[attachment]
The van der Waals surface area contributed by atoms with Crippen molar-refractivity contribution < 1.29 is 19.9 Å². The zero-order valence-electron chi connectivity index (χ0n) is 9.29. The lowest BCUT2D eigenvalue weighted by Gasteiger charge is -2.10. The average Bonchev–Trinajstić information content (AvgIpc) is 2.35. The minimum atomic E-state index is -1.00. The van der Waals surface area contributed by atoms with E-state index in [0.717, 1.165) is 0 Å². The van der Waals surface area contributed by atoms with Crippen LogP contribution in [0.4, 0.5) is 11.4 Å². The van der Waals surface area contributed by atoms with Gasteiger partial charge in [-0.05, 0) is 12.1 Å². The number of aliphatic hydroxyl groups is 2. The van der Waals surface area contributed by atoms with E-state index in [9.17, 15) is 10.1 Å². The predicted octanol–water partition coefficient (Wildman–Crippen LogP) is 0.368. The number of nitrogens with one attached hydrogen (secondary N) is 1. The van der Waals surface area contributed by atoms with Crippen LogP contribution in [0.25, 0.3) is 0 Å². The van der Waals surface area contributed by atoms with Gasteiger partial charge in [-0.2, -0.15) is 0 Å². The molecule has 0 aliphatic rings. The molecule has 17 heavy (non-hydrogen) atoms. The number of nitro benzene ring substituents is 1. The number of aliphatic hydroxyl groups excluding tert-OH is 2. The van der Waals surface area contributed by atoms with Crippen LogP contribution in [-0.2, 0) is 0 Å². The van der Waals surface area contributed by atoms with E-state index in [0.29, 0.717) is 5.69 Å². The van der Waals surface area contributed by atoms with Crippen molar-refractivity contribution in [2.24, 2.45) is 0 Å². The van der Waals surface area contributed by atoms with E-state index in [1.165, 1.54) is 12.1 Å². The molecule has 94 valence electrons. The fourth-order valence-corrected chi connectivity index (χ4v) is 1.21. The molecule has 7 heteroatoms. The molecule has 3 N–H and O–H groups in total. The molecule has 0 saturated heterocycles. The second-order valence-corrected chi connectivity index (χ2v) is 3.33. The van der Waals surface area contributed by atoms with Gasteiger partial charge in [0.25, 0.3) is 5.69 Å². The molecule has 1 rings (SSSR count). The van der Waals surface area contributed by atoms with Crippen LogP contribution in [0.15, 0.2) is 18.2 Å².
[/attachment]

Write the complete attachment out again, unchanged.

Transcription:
The van der Waals surface area contributed by atoms with Crippen molar-refractivity contribution < 1.29 is 19.9 Å². The zero-order valence-electron chi connectivity index (χ0n) is 9.29. The lowest BCUT2D eigenvalue weighted by Gasteiger charge is -2.10. The average Bonchev–Trinajstić information content (AvgIpc) is 2.35. The minimum atomic E-state index is -1.00. The van der Waals surface area contributed by atoms with E-state index in [0.717, 1.165) is 0 Å². The van der Waals surface area contributed by atoms with Crippen LogP contribution in [0.4, 0.5) is 11.4 Å². The van der Waals surface area contributed by atoms with Gasteiger partial charge in [-0.05, 0) is 12.1 Å². The number of aliphatic hydroxyl groups is 2. The van der Waals surface area contributed by atoms with E-state index in [9.17, 15) is 10.1 Å². The predicted octanol–water partition coefficient (Wildman–Crippen LogP) is 0.368. The number of nitrogens with one attached hydrogen (secondary N) is 1. The van der Waals surface area contributed by atoms with Crippen LogP contribution in [0.25, 0.3) is 0 Å². The van der Waals surface area contributed by atoms with Gasteiger partial charge in [-0.2, -0.15) is 0 Å². The molecule has 0 aliphatic rings. The molecule has 17 heavy (non-hydrogen) atoms. The number of nitro benzene ring substituents is 1. The number of aliphatic hydroxyl groups excluding tert-OH is 2. The van der Waals surface area contributed by atoms with Crippen LogP contribution in [-0.2, 0) is 0 Å². The van der Waals surface area contributed by atoms with E-state index in [0.29, 0.717) is 5.69 Å². The van der Waals surface area contributed by atoms with Crippen molar-refractivity contribution in [2.24, 2.45) is 0 Å². The van der Waals surface area contributed by atoms with E-state index in [1.165, 1.54) is 12.1 Å². The molecule has 94 valence electrons. The fourth-order valence-corrected chi connectivity index (χ4v) is 1.21. The molecule has 7 heteroatoms. The molecule has 3 N–H and O–H groups in total. The molecule has 0 saturated heterocycles. The second-order valence-corrected chi connectivity index (χ2v) is 3.33. The van der Waals surface area contributed by atoms with Gasteiger partial charge in [0.25, 0.3) is 5.69 Å². The molecule has 1 rings (SSSR count). The van der Waals surface area contributed by atoms with Crippen LogP contribution in [0.15, 0.2) is 18.2 Å².